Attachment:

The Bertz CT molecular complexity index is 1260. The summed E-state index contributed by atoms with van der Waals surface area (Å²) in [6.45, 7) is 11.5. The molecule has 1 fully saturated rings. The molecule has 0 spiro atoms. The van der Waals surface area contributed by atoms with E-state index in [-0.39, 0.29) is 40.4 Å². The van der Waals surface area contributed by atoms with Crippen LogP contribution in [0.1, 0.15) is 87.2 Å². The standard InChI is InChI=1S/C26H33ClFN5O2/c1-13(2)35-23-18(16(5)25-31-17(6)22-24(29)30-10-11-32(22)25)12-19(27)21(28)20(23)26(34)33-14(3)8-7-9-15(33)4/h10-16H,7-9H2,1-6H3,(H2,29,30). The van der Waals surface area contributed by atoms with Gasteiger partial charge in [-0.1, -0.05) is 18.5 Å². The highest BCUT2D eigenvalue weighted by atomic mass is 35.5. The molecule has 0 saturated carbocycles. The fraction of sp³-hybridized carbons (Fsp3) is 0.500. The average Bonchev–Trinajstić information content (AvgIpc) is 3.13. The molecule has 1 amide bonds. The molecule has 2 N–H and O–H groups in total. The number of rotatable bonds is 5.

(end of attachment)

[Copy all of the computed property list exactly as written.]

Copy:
The Bertz CT molecular complexity index is 1260. The summed E-state index contributed by atoms with van der Waals surface area (Å²) in [6.45, 7) is 11.5. The molecule has 1 fully saturated rings. The molecule has 0 spiro atoms. The van der Waals surface area contributed by atoms with E-state index in [-0.39, 0.29) is 40.4 Å². The van der Waals surface area contributed by atoms with Crippen LogP contribution in [0.1, 0.15) is 87.2 Å². The standard InChI is InChI=1S/C26H33ClFN5O2/c1-13(2)35-23-18(16(5)25-31-17(6)22-24(29)30-10-11-32(22)25)12-19(27)21(28)20(23)26(34)33-14(3)8-7-9-15(33)4/h10-16H,7-9H2,1-6H3,(H2,29,30). The van der Waals surface area contributed by atoms with Gasteiger partial charge in [-0.1, -0.05) is 18.5 Å². The highest BCUT2D eigenvalue weighted by atomic mass is 35.5. The molecule has 0 saturated carbocycles. The fraction of sp³-hybridized carbons (Fsp3) is 0.500. The average Bonchev–Trinajstić information content (AvgIpc) is 3.13. The molecule has 1 amide bonds. The molecule has 2 N–H and O–H groups in total. The number of rotatable bonds is 5.